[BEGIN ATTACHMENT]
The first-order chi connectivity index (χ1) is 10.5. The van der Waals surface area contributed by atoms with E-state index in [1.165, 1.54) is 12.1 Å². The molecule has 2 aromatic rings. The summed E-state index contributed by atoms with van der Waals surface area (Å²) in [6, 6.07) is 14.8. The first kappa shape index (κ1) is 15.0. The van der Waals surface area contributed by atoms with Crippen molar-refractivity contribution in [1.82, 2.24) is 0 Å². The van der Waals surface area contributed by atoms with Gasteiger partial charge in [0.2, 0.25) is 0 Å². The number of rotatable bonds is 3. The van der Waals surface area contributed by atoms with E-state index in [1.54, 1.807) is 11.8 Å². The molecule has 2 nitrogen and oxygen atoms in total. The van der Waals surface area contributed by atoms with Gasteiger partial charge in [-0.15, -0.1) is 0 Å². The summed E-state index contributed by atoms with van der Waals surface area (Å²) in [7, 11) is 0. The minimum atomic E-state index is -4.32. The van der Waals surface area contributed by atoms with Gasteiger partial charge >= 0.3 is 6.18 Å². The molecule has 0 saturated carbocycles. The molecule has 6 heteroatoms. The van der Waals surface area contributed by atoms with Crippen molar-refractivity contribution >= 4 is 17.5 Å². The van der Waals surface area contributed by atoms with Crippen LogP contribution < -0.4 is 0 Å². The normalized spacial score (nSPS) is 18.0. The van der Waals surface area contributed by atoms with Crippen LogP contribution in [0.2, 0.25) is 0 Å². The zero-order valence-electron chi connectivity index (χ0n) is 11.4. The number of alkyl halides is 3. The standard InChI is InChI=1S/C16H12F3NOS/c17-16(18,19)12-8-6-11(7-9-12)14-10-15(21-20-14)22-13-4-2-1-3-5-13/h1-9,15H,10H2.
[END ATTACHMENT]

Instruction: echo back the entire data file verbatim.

The first-order chi connectivity index (χ1) is 10.5. The van der Waals surface area contributed by atoms with E-state index in [1.165, 1.54) is 12.1 Å². The molecule has 2 aromatic rings. The summed E-state index contributed by atoms with van der Waals surface area (Å²) in [6, 6.07) is 14.8. The first kappa shape index (κ1) is 15.0. The van der Waals surface area contributed by atoms with Crippen molar-refractivity contribution in [1.82, 2.24) is 0 Å². The van der Waals surface area contributed by atoms with Gasteiger partial charge in [0.2, 0.25) is 0 Å². The number of rotatable bonds is 3. The van der Waals surface area contributed by atoms with E-state index in [1.54, 1.807) is 11.8 Å². The molecule has 2 nitrogen and oxygen atoms in total. The van der Waals surface area contributed by atoms with Gasteiger partial charge in [-0.15, -0.1) is 0 Å². The summed E-state index contributed by atoms with van der Waals surface area (Å²) in [7, 11) is 0. The minimum atomic E-state index is -4.32. The van der Waals surface area contributed by atoms with Gasteiger partial charge >= 0.3 is 6.18 Å². The molecule has 0 saturated carbocycles. The molecule has 6 heteroatoms. The van der Waals surface area contributed by atoms with Crippen molar-refractivity contribution >= 4 is 17.5 Å². The van der Waals surface area contributed by atoms with Crippen LogP contribution < -0.4 is 0 Å². The normalized spacial score (nSPS) is 18.0. The van der Waals surface area contributed by atoms with Crippen LogP contribution in [0.2, 0.25) is 0 Å². The zero-order valence-electron chi connectivity index (χ0n) is 11.4. The number of alkyl halides is 3. The standard InChI is InChI=1S/C16H12F3NOS/c17-16(18,19)12-8-6-11(7-9-12)14-10-15(21-20-14)22-13-4-2-1-3-5-13/h1-9,15H,10H2.